We drove out of the development. Once clear, the limo covered in dust, the driver pulled back onto PCH and began the trip back. Halfway along the route the man pulled a brown envelope out of his breast pocket and held it up over the lip of the back of the front bench seat.

“Put them in there,” he intoned, his eyes staying glued to the road ahead.

I followed his orders before replacing the camera back in its bag and then relaxing into my well-padded seat. I didn’t ask where he was driving me, as the options were basically only two. Either he’d drop me at home or we’d return to the compound, from which I’d either have to walk or run home. I was relieved when he steered the limo onto El Camino Real before turning down Avenida Cabrillo, my street.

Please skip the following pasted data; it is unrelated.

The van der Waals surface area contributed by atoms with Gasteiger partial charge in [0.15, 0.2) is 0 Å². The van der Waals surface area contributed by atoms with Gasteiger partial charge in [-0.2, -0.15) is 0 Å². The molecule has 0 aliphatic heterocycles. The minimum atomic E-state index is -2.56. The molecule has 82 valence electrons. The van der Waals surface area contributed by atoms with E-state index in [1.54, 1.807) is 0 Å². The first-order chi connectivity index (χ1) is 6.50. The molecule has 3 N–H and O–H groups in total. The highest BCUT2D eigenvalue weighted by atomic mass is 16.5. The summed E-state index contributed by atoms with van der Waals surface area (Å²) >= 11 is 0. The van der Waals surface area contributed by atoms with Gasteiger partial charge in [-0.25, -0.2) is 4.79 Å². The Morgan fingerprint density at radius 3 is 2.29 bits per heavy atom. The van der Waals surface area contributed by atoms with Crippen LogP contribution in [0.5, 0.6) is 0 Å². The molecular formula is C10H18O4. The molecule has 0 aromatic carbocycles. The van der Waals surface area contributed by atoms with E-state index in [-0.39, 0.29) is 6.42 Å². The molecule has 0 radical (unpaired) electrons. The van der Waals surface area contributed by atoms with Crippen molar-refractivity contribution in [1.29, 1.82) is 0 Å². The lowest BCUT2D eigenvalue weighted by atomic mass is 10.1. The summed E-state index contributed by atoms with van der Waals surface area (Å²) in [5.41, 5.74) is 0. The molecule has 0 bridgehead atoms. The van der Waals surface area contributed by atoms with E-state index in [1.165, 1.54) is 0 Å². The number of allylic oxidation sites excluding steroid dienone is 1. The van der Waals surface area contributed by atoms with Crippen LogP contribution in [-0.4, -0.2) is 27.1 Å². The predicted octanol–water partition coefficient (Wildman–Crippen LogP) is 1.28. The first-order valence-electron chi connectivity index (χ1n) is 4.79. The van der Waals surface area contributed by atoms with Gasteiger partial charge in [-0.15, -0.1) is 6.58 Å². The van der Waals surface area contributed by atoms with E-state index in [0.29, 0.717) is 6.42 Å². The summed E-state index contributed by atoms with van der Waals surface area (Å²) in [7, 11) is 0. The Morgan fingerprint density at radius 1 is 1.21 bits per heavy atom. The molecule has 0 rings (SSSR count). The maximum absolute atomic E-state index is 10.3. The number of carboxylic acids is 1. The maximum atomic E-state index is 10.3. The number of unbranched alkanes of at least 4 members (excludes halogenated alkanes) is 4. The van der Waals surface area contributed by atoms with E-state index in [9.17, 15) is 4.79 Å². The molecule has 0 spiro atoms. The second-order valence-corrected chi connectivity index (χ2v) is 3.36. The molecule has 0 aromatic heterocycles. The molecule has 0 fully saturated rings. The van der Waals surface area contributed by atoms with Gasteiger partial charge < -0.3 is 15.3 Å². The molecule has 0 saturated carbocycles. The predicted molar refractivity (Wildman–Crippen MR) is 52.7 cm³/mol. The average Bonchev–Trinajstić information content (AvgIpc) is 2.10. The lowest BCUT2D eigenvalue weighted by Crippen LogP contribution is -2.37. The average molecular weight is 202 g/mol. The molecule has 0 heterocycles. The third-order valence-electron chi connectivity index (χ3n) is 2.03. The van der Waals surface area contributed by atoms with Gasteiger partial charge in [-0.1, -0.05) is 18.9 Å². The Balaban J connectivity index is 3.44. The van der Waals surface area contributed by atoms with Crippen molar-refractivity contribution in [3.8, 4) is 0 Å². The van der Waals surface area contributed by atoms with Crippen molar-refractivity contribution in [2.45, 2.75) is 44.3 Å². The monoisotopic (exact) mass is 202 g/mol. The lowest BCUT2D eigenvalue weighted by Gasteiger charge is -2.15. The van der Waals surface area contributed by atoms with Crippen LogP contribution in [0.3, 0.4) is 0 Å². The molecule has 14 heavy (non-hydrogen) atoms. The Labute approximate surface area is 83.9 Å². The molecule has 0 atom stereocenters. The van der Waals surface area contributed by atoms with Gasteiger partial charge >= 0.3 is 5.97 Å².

Once in front of the apartment, I got out, dragging the camera bag behind me. Before I could slam the door, the driver leaned partially to face the passenger seat, with his right arm extended over the top of it.

“The name is Sam,” the driver said, before inexplicably going on to say, unaccountably, “thanks.”

I frowned at the man’s smiling countenance. I had no idea why he was telling me his name or seemingly happy about the ridiculous exercise we’d performed together.

“Nice to meet you,” I got out, trying not to show just how surprised and a bit nonplussed I really was.

“Mr. Mardian said you and I’d be together for the third one,” the driver replied.

“The third what?” I wanted to ask but instead simply closed the back door of the Lincoln and headed across the street.